Stretching 335-feet across, about the length of a football field, and weighing nearly one million pounds, it is the biggest object ever put in space. Attached to the centre truss are 16 enormous solar panels, more than an acre across, and compartments where the crew work and live. There are no politics up here. Half of the station is run by America, half by Russia, with astronauts from Canada, Japan and Europe regularly on board, and the role of station commander alternating between a US astronaut and a Russian cosmonaut.

For much of its early years, the crew were engaged in building the station itself. Components had to be flown up on rockets one at a time and then assembled in orbit. This meant dozens of complex space walks each year, in which delicate engineering operations had to be performed in the vacuum of space. Each walk was potentially lethal and so had to be rehearsed in underwater simulators back on Earth for up to two years previously. That required an enormous logistical undertaking. And it’s still ongoing. Supply ships must regularly drop food and materials, maintenance is constant and plans for expansion are in place.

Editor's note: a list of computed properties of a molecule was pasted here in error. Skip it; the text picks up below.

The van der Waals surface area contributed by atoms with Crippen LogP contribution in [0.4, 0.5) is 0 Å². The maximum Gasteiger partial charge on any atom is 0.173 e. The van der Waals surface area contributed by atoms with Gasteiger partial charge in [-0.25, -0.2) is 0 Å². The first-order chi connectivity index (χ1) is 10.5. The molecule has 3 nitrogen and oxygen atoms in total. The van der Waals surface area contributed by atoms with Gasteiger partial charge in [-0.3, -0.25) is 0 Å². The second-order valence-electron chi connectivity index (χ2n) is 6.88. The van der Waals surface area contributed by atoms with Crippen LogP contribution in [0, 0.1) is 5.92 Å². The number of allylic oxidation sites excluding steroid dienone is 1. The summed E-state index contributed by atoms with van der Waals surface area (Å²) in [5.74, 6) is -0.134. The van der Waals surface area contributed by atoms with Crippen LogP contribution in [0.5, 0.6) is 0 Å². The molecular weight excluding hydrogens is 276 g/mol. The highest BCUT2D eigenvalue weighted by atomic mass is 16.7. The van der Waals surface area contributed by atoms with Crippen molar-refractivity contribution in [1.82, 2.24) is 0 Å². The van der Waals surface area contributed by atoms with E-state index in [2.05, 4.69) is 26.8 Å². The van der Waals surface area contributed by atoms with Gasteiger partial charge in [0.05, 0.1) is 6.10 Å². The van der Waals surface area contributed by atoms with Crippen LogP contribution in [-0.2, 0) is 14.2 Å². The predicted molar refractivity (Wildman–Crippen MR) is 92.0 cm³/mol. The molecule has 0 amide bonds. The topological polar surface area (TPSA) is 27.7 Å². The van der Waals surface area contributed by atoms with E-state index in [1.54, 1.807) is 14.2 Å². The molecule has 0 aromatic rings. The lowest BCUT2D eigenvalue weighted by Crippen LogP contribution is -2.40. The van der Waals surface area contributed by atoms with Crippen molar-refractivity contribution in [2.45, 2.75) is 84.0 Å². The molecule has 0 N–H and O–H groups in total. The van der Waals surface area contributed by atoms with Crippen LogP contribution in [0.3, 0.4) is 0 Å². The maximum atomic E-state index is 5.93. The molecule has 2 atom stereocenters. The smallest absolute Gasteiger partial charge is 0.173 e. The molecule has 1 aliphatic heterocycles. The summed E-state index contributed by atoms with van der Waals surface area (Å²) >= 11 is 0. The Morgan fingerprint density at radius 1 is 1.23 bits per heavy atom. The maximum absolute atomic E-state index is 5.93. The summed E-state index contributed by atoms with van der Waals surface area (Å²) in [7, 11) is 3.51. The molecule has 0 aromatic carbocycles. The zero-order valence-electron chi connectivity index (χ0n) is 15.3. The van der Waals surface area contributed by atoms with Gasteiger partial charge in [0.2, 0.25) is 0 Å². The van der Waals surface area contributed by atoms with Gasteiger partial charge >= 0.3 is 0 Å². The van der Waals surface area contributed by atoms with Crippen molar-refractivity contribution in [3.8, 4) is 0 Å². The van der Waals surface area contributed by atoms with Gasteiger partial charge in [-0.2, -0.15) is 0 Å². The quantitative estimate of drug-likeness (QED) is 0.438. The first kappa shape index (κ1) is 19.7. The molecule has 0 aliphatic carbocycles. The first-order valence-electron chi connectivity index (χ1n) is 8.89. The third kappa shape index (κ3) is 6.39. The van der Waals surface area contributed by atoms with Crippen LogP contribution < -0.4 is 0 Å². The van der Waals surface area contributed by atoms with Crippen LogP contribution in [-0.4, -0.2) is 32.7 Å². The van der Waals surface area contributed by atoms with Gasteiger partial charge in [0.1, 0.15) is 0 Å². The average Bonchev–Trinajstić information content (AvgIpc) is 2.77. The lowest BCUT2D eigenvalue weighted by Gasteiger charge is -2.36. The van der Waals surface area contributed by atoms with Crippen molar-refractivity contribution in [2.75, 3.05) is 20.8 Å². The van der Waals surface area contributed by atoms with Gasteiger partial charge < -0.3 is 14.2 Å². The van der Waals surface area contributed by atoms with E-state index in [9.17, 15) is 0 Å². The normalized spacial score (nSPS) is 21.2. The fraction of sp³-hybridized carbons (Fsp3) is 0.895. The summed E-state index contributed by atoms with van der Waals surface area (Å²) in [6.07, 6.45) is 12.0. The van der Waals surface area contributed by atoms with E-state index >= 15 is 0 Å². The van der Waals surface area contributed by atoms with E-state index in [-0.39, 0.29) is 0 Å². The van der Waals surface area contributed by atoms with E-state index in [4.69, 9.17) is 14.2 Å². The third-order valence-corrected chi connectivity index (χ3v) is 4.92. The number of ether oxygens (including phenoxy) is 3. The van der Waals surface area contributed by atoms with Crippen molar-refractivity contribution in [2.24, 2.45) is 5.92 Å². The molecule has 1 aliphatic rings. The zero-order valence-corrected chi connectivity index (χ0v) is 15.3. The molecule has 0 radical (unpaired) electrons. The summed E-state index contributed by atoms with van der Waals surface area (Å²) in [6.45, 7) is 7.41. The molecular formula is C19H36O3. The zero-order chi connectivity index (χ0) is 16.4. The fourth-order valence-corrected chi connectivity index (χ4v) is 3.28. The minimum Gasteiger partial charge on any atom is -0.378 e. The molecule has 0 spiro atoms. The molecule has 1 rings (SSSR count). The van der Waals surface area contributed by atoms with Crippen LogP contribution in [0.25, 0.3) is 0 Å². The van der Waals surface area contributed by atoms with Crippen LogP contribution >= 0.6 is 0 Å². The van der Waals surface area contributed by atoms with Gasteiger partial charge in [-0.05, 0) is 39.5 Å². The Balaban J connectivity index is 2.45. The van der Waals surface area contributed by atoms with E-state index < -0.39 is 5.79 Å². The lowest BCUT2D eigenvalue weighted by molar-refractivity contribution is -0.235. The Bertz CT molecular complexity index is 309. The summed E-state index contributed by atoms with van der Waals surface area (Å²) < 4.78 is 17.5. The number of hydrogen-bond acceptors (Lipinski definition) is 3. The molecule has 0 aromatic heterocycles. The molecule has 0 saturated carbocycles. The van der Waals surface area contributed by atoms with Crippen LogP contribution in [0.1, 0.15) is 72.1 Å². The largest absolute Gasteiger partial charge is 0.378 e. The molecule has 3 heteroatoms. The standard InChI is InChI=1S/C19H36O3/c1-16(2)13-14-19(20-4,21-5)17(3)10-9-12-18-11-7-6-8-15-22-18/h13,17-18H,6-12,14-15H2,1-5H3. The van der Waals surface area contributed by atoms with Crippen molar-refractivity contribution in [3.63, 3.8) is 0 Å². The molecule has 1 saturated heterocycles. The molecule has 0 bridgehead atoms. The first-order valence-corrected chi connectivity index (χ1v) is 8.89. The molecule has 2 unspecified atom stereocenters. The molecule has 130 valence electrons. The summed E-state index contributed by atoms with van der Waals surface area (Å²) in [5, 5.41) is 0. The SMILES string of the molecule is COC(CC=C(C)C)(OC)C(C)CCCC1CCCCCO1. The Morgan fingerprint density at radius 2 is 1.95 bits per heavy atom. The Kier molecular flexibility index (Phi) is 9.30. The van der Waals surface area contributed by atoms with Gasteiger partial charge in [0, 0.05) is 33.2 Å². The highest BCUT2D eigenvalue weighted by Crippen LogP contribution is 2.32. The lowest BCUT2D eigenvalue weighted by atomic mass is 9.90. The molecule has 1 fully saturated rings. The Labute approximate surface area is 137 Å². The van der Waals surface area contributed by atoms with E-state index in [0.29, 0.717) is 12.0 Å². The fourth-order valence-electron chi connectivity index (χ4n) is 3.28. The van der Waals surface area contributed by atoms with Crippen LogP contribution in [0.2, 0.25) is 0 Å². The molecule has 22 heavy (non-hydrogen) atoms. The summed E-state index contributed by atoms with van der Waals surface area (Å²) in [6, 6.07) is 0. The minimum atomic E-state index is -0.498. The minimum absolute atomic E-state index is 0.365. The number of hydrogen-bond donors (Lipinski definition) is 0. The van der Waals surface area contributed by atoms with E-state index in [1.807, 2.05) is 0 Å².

ISS Science


But now that it’s complete, its primary purpose is to do science. The microgravity environment on board enables a range of unique research opportunities, from developing new kinds of pharmaceuticals and combustion systems to collecting data about climate change, cosmic rays and dark matter. But perhaps most important of all is the work involved with studying the effects of space exploration on the human body. If the ISS is humanity’s first step into outer space, the next is almost certainly Mars. But reaching the red planet would mean at least a two year round trip. Aside from the psychological challenges, such an undertaking would exact an enormous toll on the human body. Even relatively short stints in zero-G result in astronauts losing significant amounts of bone and muscle mass, as well as other complications. Learning how to lessen these effects is vital to the future of long-term space exploration.